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Liberalism without Perfection$
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Jonathan Quong

Print publication date: 2010

Print ISBN-13: 9780199594870

Published to Oxford Scholarship Online: January 2011

DOI: 10.1093/acprof:oso/9780199594870.001.0001

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The Role of an Overlapping Consensus

The Role of an Overlapping Consensus

Chapter:
(p.161) 6 The Role of an Overlapping Consensus
Source:
Liberalism without Perfection
Author(s):

Jonathan Quong

Publisher:
Oxford University Press
DOI:10.1093/acprof:oso/9780199594870.003.0007

Critics of political liberalism argue that the appeal to what reasonable people could accept must either confuse mere agreement with justification, or else the appeal to what reasonable people could accept is altogether unnecessary. This chapter responds to these objections. The author argues that there is an important role for the idea of an overlapping consensus amongst reasonable persons within the justificatory structure of political liberalism. The view of the overlapping consensus that the author advocates, however, differs significantly from the one offered by Rawls. Because the practice of public justification requires some common ground, the author argues that an overlapping consensus between reasonable people ought to mark the first stage, not the last stage of the justificatory structure of political liberalism. Presenting political liberalism in this way helps avoid objections that political liberalism mistakes agreement for justification, as well as objections that the reference to reasonable persons is superfluous to the project of political justification.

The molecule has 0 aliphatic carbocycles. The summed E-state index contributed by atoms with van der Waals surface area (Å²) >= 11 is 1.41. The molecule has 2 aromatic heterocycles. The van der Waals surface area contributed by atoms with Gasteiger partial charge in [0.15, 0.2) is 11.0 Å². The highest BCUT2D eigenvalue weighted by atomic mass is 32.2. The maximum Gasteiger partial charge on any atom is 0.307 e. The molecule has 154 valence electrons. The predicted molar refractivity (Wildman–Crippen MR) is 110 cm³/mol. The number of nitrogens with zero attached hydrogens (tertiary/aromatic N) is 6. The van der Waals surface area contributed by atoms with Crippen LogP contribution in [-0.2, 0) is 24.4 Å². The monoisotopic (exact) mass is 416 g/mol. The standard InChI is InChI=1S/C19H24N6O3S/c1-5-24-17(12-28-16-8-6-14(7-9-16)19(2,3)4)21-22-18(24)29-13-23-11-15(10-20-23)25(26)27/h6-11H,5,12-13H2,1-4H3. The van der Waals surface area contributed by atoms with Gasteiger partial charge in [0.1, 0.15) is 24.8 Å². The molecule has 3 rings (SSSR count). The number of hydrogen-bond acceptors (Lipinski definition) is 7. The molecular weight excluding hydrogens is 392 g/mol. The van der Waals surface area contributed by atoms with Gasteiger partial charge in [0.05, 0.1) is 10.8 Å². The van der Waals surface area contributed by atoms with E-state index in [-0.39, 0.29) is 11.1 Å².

Keywords:   congruence, justification, overlapping consensus, political liberalism, public justification, public reason, Rawls, reasonable persons

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